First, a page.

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dc.rights.licenseIn Copyrighten_US
dc.creatorCrew, Briyce Dawson
dc.date.accessioned2021-06-01T15:43:05Z
dc.date.available2021-06-01T15:43:05Z
dc.date.created2021
dc.identifier.urihttps://dspace.wlu.edu/handle/11021/35379
dc.descriptionCapstone; [FULL-TEXT FREELY AVAILABLE ONLINE]en_US
dc.descriptionBryce Dawson Crew is a member of the Class of 2021 of Washington and Lee University.en_US
dc.description.abstractDRUGS. The word evokes a broad array of mental images: pills, syringes, controlled substances, abuse, treatment, professionals, science, and crime. It is almost impossible for people living in the United States to go their whole lives without consuming human-created or extracted chemical substances, whether in caffeinated or alcoholic beverages, medications or unofficial substances. Many stereotypes, stigmas, and connotations persist around these substances, their method of use, and those affiliated with their creation, distribution, and use. There is no doubt the U.S. government's War on Drugs, societal norms, and our education system have directed our understanding and perception around substance use and its effects. This extends to providers and patients in our healthcare system which both deal with prevalent official and unofficial substance use. Healthcare providers have to compile a host of information to institute a treatment plan for their specific patient. However, their treatment plan may be tainted from accrued stigmas about their patients' lifestyles, lived experiences, features or demeanors. Although all these factors can provide a wealth of knowledge to the provider, they do not always need to impact the treatment. This uncertainty of motivation and its effects around diagnoses and treatment is where our problem starts. It is the goal of this paper to explore the ways the stigmas associated with substance use pervade the United States Healthcare system and to complicate the current perspective of the treatment and diagnoses of these related conditions. [From Introduction]en_US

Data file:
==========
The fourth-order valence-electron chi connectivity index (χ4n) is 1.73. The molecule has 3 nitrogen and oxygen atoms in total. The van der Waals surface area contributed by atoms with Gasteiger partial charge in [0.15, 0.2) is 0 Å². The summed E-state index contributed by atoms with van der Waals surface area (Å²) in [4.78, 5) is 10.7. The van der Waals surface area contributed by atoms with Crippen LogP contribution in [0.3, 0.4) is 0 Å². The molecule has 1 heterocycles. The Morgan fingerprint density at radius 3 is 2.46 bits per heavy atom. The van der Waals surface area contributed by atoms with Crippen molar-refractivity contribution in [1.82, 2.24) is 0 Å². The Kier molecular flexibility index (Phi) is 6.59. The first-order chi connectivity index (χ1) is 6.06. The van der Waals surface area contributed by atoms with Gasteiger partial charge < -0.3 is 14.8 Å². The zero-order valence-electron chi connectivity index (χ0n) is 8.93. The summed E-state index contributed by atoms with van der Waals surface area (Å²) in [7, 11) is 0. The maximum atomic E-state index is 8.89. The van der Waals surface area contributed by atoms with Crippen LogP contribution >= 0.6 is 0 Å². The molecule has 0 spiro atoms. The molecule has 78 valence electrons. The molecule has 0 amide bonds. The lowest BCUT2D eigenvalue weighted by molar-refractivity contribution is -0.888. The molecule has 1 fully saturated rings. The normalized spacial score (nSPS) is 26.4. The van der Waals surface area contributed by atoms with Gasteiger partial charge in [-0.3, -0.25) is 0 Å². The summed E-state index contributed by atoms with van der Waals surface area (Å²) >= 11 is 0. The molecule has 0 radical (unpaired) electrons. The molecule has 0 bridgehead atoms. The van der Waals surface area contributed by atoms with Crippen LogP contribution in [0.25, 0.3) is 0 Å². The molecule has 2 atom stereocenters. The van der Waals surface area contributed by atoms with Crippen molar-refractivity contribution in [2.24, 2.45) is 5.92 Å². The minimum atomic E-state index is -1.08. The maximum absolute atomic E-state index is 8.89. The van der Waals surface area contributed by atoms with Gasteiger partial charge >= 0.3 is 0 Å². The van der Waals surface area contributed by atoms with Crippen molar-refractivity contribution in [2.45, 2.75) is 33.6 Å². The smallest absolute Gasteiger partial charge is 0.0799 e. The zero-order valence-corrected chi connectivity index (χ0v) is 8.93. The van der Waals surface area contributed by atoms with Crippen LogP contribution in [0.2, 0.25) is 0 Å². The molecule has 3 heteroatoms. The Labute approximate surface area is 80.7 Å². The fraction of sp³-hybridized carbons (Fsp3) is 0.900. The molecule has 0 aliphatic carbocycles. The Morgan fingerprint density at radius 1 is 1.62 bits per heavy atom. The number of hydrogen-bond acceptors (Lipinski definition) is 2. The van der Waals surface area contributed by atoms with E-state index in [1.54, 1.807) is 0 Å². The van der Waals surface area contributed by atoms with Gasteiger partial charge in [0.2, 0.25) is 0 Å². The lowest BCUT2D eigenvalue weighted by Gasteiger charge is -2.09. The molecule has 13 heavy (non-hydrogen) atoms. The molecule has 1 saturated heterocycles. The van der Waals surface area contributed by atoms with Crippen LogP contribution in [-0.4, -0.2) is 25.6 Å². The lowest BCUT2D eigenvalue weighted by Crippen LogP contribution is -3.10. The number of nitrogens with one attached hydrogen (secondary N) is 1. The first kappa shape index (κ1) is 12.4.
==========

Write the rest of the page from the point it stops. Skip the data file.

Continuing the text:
dc.description.statementofresponsibilityBryce Crew
dc.format.extent29 pagesen_US
dc.language.isoen_USen_US
dc.rightsThis material is made available for use in research, teaching, and private study, pursuant to U.S. Copyright law. The user assumes full responsibility for any use of the materials, including but not limited to, infringement of copyright and publication rights of reproduced materials. Any materials used should be fully credited with the source.en_US
dc.rights.urihttp://rightsstatements.org/vocab/InC/1.0/en_US
dc.subject.otherWashington and Lee University -- Capstone in Shepherd Poverty Programen_US
dc.titleThe Stigmatization of Substance Use in U.S. Healthcare (thesis)en_US
dc.typeTexten_US
dc.rights.holderCrew, Briyce Dawson
dc.subject.fastSubstance abuseen_US
dc.subject.fastStigma (Social psychologyen_US
dc.subject.fastMedical careen_US
dc.subject.fastDiscriminationen_US
local.departmentShepherd Poverty Programen_US
local.scholarshiptypeCapstoneen_US


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